CHEJ highlights several toxic chemicals and the communities fighting to keep their citizens safe from harm.
Ethylbenzene is a colorless flammable liquid that comes from coal tar and petroleum. It is primarily used to synthesize chemicals that are used in plastics. Ethylbenzene can also be used in fuels and injection fluid, which is used to release natural gas from the ground. It has industrial uses in solvents and pesticides and can also be found in consumer products like paint and ink. Spills and waste disposal from factories that use ethylbenzene often enter the water and soil. Burning oil, gas, coal, and cigarettes can release ethylbenzene into the air. Inhalation of this contaminated air is the primary path of exposure.
Brief inhalation of air contaminated with ethylbenzene can cause eye and throat irritation and dizziness. Little else is known about the human health effects of short- or long-term exposure to the chemical. In scientific studies of laboratory animals, short-term exposure has been shown to cause permanent hearing loss; long-term exposure has been shown to cause kidney damage too.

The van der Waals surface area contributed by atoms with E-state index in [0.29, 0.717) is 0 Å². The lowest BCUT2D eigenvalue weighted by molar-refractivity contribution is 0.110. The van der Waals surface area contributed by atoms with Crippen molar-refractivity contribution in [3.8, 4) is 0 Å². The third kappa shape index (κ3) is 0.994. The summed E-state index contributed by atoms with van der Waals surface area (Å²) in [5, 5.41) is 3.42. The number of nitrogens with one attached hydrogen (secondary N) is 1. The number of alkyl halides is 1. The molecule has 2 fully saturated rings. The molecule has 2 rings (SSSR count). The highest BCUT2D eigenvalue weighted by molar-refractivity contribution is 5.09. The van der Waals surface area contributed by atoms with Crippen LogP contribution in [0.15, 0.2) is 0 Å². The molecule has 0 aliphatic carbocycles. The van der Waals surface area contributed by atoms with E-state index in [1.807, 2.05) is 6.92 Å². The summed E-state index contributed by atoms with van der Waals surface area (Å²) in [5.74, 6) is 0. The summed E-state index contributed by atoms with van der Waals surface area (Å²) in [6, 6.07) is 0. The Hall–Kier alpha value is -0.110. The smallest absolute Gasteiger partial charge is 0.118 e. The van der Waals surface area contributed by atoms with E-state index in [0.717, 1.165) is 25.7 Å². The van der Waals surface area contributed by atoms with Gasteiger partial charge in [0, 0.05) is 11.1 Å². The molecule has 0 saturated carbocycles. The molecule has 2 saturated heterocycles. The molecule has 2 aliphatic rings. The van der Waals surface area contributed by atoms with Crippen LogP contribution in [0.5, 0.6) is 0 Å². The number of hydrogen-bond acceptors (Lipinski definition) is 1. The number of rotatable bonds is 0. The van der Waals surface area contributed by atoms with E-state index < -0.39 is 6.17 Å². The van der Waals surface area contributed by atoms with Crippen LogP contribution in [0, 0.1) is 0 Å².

The International Agency for Research on Cancer says that ethylbenzene is a possible human carcinogen, meaning it might cause cancer in humans. While more studies could be done to better understand the effects of exposure on humans, it is clear ethylbenzene is a biologically dangerous chemical, and there should be protections in place to ensure that people are not exposed to it.
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Approximately 1 year ago a Norfolk Southern train carrying more than 150 cars, many of